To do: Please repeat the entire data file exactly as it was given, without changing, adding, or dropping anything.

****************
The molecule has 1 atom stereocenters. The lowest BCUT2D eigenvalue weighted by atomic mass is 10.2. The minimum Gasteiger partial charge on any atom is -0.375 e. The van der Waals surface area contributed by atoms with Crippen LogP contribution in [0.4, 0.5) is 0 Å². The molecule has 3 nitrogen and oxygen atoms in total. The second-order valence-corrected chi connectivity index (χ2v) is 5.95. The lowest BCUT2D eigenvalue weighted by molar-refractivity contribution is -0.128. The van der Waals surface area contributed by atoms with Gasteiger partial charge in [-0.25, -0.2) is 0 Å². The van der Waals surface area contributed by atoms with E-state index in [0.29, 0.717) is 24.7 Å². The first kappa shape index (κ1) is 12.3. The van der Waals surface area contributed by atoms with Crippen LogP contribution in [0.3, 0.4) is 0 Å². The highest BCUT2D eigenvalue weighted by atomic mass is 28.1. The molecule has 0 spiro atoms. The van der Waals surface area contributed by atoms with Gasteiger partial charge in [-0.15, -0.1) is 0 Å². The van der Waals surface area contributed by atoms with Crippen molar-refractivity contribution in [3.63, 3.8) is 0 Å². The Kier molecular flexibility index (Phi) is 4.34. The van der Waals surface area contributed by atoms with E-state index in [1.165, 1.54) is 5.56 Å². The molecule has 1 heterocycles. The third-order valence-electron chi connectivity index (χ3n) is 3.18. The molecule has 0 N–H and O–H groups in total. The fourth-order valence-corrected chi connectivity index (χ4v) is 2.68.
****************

The molecule has 1 atom stereocenters. The lowest BCUT2D eigenvalue weighted by atomic mass is 10.2. The minimum Gasteiger partial charge on any atom is -0.375 e. The van der Waals surface area contributed by atoms with Crippen LogP contribution in [0.4, 0.5) is 0 Å². The molecule has 3 nitrogen and oxygen atoms in total. The second-order valence-corrected chi connectivity index (χ2v) is 5.95. The lowest BCUT2D eigenvalue weighted by molar-refractivity contribution is -0.128. The van der Waals surface area contributed by atoms with Gasteiger partial charge in [-0.25, -0.2) is 0 Å². The van der Waals surface area contributed by atoms with E-state index in [0.29, 0.717) is 24.7 Å². The first kappa shape index (κ1) is 12.3. The van der Waals surface area contributed by atoms with Crippen LogP contribution in [0.3, 0.4) is 0 Å². The highest BCUT2D eigenvalue weighted by atomic mass is 28.1. The molecule has 0 spiro atoms. The van der Waals surface area contributed by atoms with Gasteiger partial charge in [-0.15, -0.1) is 0 Å². The van der Waals surface area contributed by atoms with Crippen molar-refractivity contribution in [3.63, 3.8) is 0 Å². The Kier molecular flexibility index (Phi) is 4.34. The van der Waals surface area contributed by atoms with E-state index in [1.165, 1.54) is 5.56 Å². The molecule has 1 heterocycles. The third-order valence-electron chi connectivity index (χ3n) is 3.18. The molecule has 0 N–H and O–H groups in total. The fourth-order valence-corrected chi connectivity index (χ4v) is 2.68.